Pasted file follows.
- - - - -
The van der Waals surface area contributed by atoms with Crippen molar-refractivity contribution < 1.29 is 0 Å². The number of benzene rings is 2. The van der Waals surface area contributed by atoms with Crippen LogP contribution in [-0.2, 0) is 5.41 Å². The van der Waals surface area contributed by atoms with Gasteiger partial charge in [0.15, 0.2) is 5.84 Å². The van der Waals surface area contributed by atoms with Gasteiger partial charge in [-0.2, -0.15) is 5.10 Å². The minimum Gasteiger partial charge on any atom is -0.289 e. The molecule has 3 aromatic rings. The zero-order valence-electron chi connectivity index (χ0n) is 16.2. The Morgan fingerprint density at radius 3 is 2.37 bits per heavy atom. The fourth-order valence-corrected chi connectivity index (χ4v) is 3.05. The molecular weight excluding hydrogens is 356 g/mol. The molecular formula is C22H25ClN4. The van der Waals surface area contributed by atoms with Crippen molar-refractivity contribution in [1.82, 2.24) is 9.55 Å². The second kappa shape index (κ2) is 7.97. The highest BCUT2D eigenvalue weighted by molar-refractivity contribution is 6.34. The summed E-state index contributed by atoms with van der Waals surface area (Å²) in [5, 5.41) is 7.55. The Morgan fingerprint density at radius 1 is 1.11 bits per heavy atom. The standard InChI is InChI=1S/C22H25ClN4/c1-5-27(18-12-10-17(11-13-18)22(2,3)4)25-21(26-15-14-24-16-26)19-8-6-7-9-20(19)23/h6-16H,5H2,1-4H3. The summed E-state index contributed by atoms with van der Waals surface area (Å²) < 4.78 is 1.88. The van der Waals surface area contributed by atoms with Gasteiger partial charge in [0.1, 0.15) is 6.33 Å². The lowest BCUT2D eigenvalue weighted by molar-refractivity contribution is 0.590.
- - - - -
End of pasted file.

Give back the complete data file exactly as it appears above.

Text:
The van der Waals surface area contributed by atoms with Crippen molar-refractivity contribution < 1.29 is 0 Å². The number of benzene rings is 2. The van der Waals surface area contributed by atoms with Crippen LogP contribution in [-0.2, 0) is 5.41 Å². The van der Waals surface area contributed by atoms with Gasteiger partial charge in [0.15, 0.2) is 5.84 Å². The van der Waals surface area contributed by atoms with Gasteiger partial charge in [-0.2, -0.15) is 5.10 Å². The minimum Gasteiger partial charge on any atom is -0.289 e. The molecule has 3 aromatic rings. The zero-order valence-electron chi connectivity index (χ0n) is 16.2. The Morgan fingerprint density at radius 3 is 2.37 bits per heavy atom. The fourth-order valence-corrected chi connectivity index (χ4v) is 3.05. The molecular weight excluding hydrogens is 356 g/mol. The molecular formula is C22H25ClN4. The van der Waals surface area contributed by atoms with Crippen molar-refractivity contribution in [1.82, 2.24) is 9.55 Å². The second kappa shape index (κ2) is 7.97. The highest BCUT2D eigenvalue weighted by molar-refractivity contribution is 6.34. The summed E-state index contributed by atoms with van der Waals surface area (Å²) in [5, 5.41) is 7.55. The Morgan fingerprint density at radius 1 is 1.11 bits per heavy atom. The standard InChI is InChI=1S/C22H25ClN4/c1-5-27(18-12-10-17(11-13-18)22(2,3)4)25-21(26-15-14-24-16-26)19-8-6-7-9-20(19)23/h6-16H,5H2,1-4H3. The summed E-state index contributed by atoms with van der Waals surface area (Å²) < 4.78 is 1.88. The van der Waals surface area contributed by atoms with Gasteiger partial charge in [0.1, 0.15) is 6.33 Å². The lowest BCUT2D eigenvalue weighted by molar-refractivity contribution is 0.590.